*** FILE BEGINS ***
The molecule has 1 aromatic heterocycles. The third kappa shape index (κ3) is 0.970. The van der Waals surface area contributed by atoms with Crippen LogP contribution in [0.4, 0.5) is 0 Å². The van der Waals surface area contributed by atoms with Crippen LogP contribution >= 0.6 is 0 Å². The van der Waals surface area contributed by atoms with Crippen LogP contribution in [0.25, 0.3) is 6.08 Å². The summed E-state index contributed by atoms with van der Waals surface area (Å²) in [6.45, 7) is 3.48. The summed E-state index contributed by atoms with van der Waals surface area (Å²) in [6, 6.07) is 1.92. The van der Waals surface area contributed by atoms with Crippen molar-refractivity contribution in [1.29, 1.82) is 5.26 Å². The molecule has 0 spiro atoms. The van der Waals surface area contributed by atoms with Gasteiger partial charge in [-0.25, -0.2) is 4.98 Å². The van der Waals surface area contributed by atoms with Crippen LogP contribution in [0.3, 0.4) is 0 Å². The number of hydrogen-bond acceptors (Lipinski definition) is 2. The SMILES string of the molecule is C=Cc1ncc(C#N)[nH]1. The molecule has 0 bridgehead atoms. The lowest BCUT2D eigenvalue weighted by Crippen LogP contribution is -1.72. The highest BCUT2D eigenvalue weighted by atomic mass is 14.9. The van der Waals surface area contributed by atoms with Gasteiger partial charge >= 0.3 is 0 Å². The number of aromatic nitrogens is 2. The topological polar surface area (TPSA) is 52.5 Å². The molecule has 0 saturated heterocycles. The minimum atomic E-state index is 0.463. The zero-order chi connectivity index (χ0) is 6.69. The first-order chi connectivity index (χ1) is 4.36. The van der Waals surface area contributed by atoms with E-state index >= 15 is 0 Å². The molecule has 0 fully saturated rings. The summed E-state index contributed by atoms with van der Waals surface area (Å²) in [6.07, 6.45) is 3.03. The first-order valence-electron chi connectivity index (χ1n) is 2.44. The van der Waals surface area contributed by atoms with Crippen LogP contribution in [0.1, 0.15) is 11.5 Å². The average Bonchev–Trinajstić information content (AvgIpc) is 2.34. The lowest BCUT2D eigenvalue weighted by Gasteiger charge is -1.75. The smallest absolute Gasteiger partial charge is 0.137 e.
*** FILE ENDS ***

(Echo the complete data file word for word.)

The molecule has 1 aromatic heterocycles. The third kappa shape index (κ3) is 0.970. The van der Waals surface area contributed by atoms with Crippen LogP contribution in [0.4, 0.5) is 0 Å². The van der Waals surface area contributed by atoms with Crippen LogP contribution >= 0.6 is 0 Å². The van der Waals surface area contributed by atoms with Crippen LogP contribution in [0.25, 0.3) is 6.08 Å². The summed E-state index contributed by atoms with van der Waals surface area (Å²) in [6.45, 7) is 3.48. The summed E-state index contributed by atoms with van der Waals surface area (Å²) in [6, 6.07) is 1.92. The van der Waals surface area contributed by atoms with Crippen molar-refractivity contribution in [1.29, 1.82) is 5.26 Å². The molecule has 0 spiro atoms. The van der Waals surface area contributed by atoms with Gasteiger partial charge in [-0.25, -0.2) is 4.98 Å². The van der Waals surface area contributed by atoms with Crippen LogP contribution in [0.3, 0.4) is 0 Å². The number of hydrogen-bond acceptors (Lipinski definition) is 2. The SMILES string of the molecule is C=Cc1ncc(C#N)[nH]1. The molecule has 0 bridgehead atoms. The lowest BCUT2D eigenvalue weighted by Crippen LogP contribution is -1.72. The highest BCUT2D eigenvalue weighted by atomic mass is 14.9. The van der Waals surface area contributed by atoms with Gasteiger partial charge >= 0.3 is 0 Å². The number of aromatic nitrogens is 2. The topological polar surface area (TPSA) is 52.5 Å². The molecule has 0 saturated heterocycles. The minimum atomic E-state index is 0.463. The zero-order chi connectivity index (χ0) is 6.69. The first-order chi connectivity index (χ1) is 4.36. The van der Waals surface area contributed by atoms with E-state index >= 15 is 0 Å². The molecule has 0 fully saturated rings. The summed E-state index contributed by atoms with van der Waals surface area (Å²) in [6.07, 6.45) is 3.03. The first-order valence-electron chi connectivity index (χ1n) is 2.44. The van der Waals surface area contributed by atoms with Crippen LogP contribution in [0.1, 0.15) is 11.5 Å². The average Bonchev–Trinajstić information content (AvgIpc) is 2.34. The lowest BCUT2D eigenvalue weighted by Gasteiger charge is -1.75. The smallest absolute Gasteiger partial charge is 0.137 e.